Hello all, I am pleased to come to you all with another travel blog post on my first solo day trip. Lately, I love the idea of day trips and since I have moved to Reading I was thrilled at the choices of UK cities that are easily accessible by train. The first city of my UK bucket list was Bath, Somerset (a UNESCO World Heritage Site). I was lucky to be provided with a complimentary pass from Visit Bath to explore Bath’s most iconic sights which helped with building my itinerary.
Saturday 16th November
My train was very early in the morning and unfortunately for me, I didn’t sleep much the night before. Luckily, the train ride was only an hour away so I arrived at was in Bath Spa station relatively quickly. Once I exited the station, I had some time to kill before collecting my pass and everything is pretty much within walking distance, so I took the opportunity to buy a backpack from Primark to spread the load of what I was carrying. After collecting my pass and grabbing some breakfast, I went on going about getting through my itinerary.
Firstly, if I didn’t go to the Roman Baths then could I really say I went to Bath? I was an avid lover of history in my formative years so going to see the Roma Baths was a must for me. However, your girl waited in the wrong queue for the Thermae Bath Spa for about half an hour unaware until I took a second look at my Google Maps realising my initial mistake. I quickly left the queue and eventually found my way to the Roman Baths. Once I got my ticket, it was pretty much a self-guided tour with adequate signposts directing throughout the different exhibits of the Roman Baths. As I was going around, I was amazed at the fact that actual communal baths used during Roman times have literally been sitting here in the UK all this time. It was also remarkable to see the flow of the water and the ability to preserve some of the remains of the temples used for various purposes such as worshipping and offering sacrifices. Towards the very end of the Roman Baths tour, you will have the opportunity to taste some fresh running spa water. I personally didn’t like the water because it had a bit of a metallic taste for me that I’m not used to but nonetheless it was all about the experience. After the water tasting, I wrapped up my time at the Roman Baths and made my way to the next attraction.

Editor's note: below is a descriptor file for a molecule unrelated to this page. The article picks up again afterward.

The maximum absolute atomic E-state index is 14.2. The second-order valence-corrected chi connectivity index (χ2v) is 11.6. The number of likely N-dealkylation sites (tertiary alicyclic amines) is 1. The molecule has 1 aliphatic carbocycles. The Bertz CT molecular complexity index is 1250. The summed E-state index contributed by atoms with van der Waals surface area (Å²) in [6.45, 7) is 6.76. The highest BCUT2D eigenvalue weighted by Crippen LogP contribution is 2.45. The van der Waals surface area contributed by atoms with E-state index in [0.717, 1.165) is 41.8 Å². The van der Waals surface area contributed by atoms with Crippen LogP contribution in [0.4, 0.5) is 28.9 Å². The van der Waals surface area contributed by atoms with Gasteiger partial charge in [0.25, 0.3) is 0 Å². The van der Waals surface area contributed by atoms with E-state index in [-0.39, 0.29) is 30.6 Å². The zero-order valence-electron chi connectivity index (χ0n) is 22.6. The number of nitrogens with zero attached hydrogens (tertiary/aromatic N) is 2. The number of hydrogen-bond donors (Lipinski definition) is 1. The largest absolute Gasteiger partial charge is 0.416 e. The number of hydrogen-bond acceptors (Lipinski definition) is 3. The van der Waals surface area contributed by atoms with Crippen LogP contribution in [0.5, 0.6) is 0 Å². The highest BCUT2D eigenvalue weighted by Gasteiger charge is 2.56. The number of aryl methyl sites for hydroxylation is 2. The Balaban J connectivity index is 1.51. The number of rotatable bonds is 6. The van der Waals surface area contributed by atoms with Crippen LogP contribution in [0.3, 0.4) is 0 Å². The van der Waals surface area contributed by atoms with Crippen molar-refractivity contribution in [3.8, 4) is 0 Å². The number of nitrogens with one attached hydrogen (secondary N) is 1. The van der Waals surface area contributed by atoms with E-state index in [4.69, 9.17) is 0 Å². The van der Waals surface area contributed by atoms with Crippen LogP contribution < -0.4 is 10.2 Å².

The next stop on this day trip was Bath Abbey, which was one of the first attractions I saw on my walk from the station to the main town centre. The Abbey is free for you to look around and the design felt reminiscent of a typical UK abbey like Westminister Abbey despite the renovation works going on. The trademark stain glass and vast altar were nice to see however, I have a thing for climbing towers just to get a view of the city I am in (see how I fared in Copenhagen and Prague). Therefore, I decided to go on a tower tour of the abbey which took quite a while because there was no lift at all. I must warn you that the ascending stairs are quite narrow and great in number so this may not be ideal for anyone with underlying health problems or those prone to becoming claustrophobic. However, there were some ropes that one could hold on to whilst climbing the stairs as a way to assist with travelling up the stairs. I must mention that the tower tour guide he was a really lovely chap who was really well versed in history and with his knowledge of the Abbey along with ensuring our safety. The first part of the tour showcases the bell room in which several ropes are arranged accordingly for 12 designated bell ringers to sound the bells during special occasions. Afterwards, the tour moved to the chamber where the bells actually kept and they are absolutely massive! It was by coincidence that our tour group were in the chamber as the clock struck 12 pm meaning that all 12 bells sounded in sequence from highest to lowest pitch. In the second part of the tour, we finally made our way to the top via more stairs will able to see the views of Bath which did not disappoint. One side I was able to see the main city centre and from the other side, I saw several green hills which combined to form a gorgeous countryside landscape.
The next stop for the day was the Victoria Art Gallery; it was named after Queen Victoria to celebrate 60 years of her rule. The art gallery showcased a variety of paintings, sculptures and decorative arts including some from British artists of both Irish and European art spanning from the 17th century to the present day. As always, I was particularly drawn to the artwork that was Roman Catholic-inspired and also portraits of protagonists which exuded a gothic-like aura. Whilst I wandered off, I stumbled upon a beautifully organised collection of Bohemian glassware which was organised according to colour (red, amber and blue). Upon adequate viewing and a brief rest, I made way to get some lunch at Revolution Club before heading off to the next attraction.
Jane Austen Centre